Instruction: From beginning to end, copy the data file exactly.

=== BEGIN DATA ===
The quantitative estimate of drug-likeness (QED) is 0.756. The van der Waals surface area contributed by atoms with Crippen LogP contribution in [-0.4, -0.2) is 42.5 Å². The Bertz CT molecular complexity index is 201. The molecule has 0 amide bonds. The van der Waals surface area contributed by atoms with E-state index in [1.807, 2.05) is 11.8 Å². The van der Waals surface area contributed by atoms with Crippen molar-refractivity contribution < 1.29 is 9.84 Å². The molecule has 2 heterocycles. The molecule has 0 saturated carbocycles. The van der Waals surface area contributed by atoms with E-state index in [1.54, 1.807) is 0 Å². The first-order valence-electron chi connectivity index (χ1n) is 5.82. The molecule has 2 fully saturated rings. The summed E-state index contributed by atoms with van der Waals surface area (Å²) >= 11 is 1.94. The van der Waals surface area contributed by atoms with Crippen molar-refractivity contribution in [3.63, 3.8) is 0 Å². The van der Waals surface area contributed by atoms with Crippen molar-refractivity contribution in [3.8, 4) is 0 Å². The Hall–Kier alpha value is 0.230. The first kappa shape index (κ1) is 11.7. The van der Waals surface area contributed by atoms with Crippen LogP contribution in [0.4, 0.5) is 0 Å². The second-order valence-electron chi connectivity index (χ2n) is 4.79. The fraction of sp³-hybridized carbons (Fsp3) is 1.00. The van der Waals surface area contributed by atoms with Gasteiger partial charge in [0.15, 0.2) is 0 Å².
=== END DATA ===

The quantitative estimate of drug-likeness (QED) is 0.756. The van der Waals surface area contributed by atoms with Crippen LogP contribution in [-0.4, -0.2) is 42.5 Å². The Bertz CT molecular complexity index is 201. The molecule has 0 amide bonds. The van der Waals surface area contributed by atoms with E-state index in [1.807, 2.05) is 11.8 Å². The van der Waals surface area contributed by atoms with Crippen molar-refractivity contribution < 1.29 is 9.84 Å². The molecule has 2 heterocycles. The molecule has 0 saturated carbocycles. The van der Waals surface area contributed by atoms with E-state index in [1.54, 1.807) is 0 Å². The first-order valence-electron chi connectivity index (χ1n) is 5.82. The molecule has 2 fully saturated rings. The summed E-state index contributed by atoms with van der Waals surface area (Å²) >= 11 is 1.94. The van der Waals surface area contributed by atoms with Crippen molar-refractivity contribution in [3.63, 3.8) is 0 Å². The van der Waals surface area contributed by atoms with Crippen molar-refractivity contribution in [3.8, 4) is 0 Å². The Hall–Kier alpha value is 0.230. The first kappa shape index (κ1) is 11.7. The van der Waals surface area contributed by atoms with Crippen LogP contribution in [0.4, 0.5) is 0 Å². The second-order valence-electron chi connectivity index (χ2n) is 4.79. The fraction of sp³-hybridized carbons (Fsp3) is 1.00. The van der Waals surface area contributed by atoms with Gasteiger partial charge in [0.15, 0.2) is 0 Å².